Rohtang Pass

At an altitude of 4,112 meters on the highway to Keylong, the pass affords a wide-spread panorama of mountain scenery. In place of the pinnacled hills, sheltered valleys and cultivated tracts, the eye meets a range of precipitous cliffs, huge glaciers and piled Moraine, and deep ravines. Almost directly opposite is the well defined Sonepani glacier, slightly to the left are the twin peaks of the Geypang, jagged pyramids of rock, snow streaked and snow crowned. The Beas river rises near the crest of Rohtang from a block of Mica-Schist. The pass normally opens for traffic after mid-June and officially closes in November. To its left, 200 meters higher, is the little lake of Sarkund (Dashair) visited by a number of people, the general belief being that a bath in these waters effects a cure of all bodily ailments-real or imaginary. 10 km before Rohtang is the barren-landscape of Marhi which hums with activity during summer and autumn months because almost everyone stops here for refreshments.


One of the holy pilgrimage of the Sikh’s, popularly known for its hot water springs. Here you can view the tremendous boiling water where locals could be seen while preparing roties and boiling rice and other meals. According to a legend, Manikaran is also associated with Lord Shiva and his divine consort, Parvati, who lost and recovered her ear-ring here. Gurudwara of manikaran is one of the visiting spot.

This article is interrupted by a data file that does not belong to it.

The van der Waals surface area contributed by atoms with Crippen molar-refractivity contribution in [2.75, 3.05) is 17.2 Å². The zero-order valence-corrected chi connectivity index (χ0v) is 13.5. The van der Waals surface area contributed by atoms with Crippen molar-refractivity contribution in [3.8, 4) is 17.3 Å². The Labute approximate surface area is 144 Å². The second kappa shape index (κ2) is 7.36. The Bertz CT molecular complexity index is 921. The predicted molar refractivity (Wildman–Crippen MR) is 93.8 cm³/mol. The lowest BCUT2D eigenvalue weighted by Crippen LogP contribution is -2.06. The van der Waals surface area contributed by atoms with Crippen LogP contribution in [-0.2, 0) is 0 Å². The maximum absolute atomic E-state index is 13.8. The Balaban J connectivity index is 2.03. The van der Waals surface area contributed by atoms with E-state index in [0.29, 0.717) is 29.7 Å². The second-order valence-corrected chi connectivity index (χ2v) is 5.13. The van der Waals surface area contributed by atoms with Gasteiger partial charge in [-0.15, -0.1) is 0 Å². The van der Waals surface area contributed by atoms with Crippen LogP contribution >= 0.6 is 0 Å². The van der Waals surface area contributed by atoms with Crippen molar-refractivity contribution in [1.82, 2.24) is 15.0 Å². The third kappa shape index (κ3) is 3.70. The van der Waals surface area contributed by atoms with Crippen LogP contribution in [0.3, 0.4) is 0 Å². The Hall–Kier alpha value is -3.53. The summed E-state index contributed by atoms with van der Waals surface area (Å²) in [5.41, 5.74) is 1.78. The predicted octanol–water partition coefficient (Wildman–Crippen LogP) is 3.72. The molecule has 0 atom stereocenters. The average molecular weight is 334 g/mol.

One the hill station near Kullu Valley, very famous for its scenic beauty. Many of the Bollywood movies are shot here. Great camping site for the people in group . The full moon parties and camps are often scheduled here. On the left bank of the Beas and about three hundred metres above the river, Naggar is delightfully situated on a wooded slope and commands an extensive view, especially of the north west of the valley. It is an excellent place for a longer stay. Naggar was the capital of the Kullu Rajas for about 1,400 years. There are a large number of famous temples in and around Naggar. Artist Nicholas Roerich’s art gallery is also worth a visit. Cars and jeeps can easily go up to the Naggar Castle which is now Himachal Tourism’s well furnished Hotel Castle.


Malana is an ancient village to the north-east of Kullu Valley. The village administration is democratic and is believed to be the oldest republic of the world. This solitary village in the Parvati valley is isolated from the rest of the world. The majestic passes of Chandrakhani and Deotibba shadow the village. It is situated on a remote plateau by the side of torrential Malana river at a height of 2650mtrs above the sea level. Unaffected by the modern civilisation, Malana has its own lifestyle and social structure. People are strict in following their customs. For an outsider, these customs are mysterious and amazing at the same time. Malana is also well known in world for its best Quality of Marijuana known Malana Cream.